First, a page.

Friday, March 8, 2013

Dancing at the Shame Prom:Sharing the Stories that Kept Us Small by Amy Ferris and Holleye Dexter

Dancing at the Shame Prom: Sharing the Stories that Kept Us Small by Amy Ferris and Holleye Dexter

This anthology of stories came recommended by a very dear friend of mine.  She has helped me through many edits of my own stories written for and eventually sold to anthologies.   I happen to love real life stories.

Dancing at the Shame Prom is 27 different essays written by different women with different experiences all with dramatic impact in their lives.  All the stories dealt with shame and the effect of keeping the events hidden from the world.  The effort it took these women to keep such a secret is mind boggling.  The effort it took to reveal their shame to the world, even greater.

I have to admit I found this book very depressing, stories so sad and gut wrenching, I almost gave up on it for good.  And anyone who knows my love of books, knows it takes a lot for me to stop in the middle of a book and put it away forever.  I didn't do that here either and I'm pretty sure I came out the other side better for it.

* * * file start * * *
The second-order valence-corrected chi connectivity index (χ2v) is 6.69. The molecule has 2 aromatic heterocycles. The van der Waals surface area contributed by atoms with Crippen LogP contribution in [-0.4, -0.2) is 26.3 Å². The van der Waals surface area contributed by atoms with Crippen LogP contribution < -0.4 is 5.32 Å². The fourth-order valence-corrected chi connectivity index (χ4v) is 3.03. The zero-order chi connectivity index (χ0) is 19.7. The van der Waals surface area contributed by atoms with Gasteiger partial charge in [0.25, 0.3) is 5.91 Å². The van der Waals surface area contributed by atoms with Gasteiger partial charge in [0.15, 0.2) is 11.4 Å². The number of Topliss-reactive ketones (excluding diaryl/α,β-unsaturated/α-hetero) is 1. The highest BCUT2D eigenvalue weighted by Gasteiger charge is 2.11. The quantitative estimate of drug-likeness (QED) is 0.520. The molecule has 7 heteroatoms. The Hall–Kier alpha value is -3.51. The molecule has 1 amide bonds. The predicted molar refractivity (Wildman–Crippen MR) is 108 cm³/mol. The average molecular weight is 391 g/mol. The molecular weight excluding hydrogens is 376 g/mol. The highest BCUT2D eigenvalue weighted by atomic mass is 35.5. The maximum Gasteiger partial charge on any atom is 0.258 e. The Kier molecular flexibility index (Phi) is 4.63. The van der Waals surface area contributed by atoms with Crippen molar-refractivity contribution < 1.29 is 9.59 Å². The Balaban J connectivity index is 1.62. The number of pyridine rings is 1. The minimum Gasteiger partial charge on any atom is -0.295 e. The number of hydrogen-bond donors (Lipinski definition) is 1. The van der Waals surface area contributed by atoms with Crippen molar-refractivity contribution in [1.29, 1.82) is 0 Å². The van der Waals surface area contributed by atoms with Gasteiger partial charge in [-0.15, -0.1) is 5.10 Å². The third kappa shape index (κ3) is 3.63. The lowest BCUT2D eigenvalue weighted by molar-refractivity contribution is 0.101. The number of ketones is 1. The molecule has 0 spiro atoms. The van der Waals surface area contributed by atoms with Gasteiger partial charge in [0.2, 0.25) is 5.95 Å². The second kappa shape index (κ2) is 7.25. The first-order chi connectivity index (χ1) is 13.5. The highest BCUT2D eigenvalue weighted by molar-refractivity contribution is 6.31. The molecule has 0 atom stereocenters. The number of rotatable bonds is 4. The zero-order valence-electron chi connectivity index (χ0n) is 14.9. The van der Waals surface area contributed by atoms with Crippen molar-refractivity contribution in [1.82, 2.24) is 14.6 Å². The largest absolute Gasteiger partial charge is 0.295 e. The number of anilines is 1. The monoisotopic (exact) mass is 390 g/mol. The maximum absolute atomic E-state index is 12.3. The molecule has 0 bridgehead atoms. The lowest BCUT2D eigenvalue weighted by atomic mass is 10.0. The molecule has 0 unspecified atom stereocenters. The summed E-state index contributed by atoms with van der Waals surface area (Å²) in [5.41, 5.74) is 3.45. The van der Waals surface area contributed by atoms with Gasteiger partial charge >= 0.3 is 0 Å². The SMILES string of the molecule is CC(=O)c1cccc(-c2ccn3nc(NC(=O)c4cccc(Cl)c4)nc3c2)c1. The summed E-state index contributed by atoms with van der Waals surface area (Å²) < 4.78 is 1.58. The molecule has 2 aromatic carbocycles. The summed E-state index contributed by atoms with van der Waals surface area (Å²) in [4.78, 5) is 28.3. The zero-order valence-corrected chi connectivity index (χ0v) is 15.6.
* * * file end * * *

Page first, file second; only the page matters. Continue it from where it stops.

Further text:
There are stories of abuse at the hands of men, fathers, relatives, lovers.  Stories of the shame of growing up filthy and poor often occurs when alcohol is at the center of family life. Playmates can never come over for a visit for fear of the secret being uncovered.  The list goes on and on.  And while the stories were painful to read, they are stories we need to know.  The shame can only end when we stand up and help others keep their heads held high.  Let's all help break the cycle.


Friday, March 1, 2013

Exotic Music of the Belly Dancer by Brian Sweany

Exotic Music of the Belly Dancer by Brian Sweany

Thank you to Netgalley and The Writer's Coffee Shop Publishing House for my advanced reading copy.  Publication date April 25, 2013.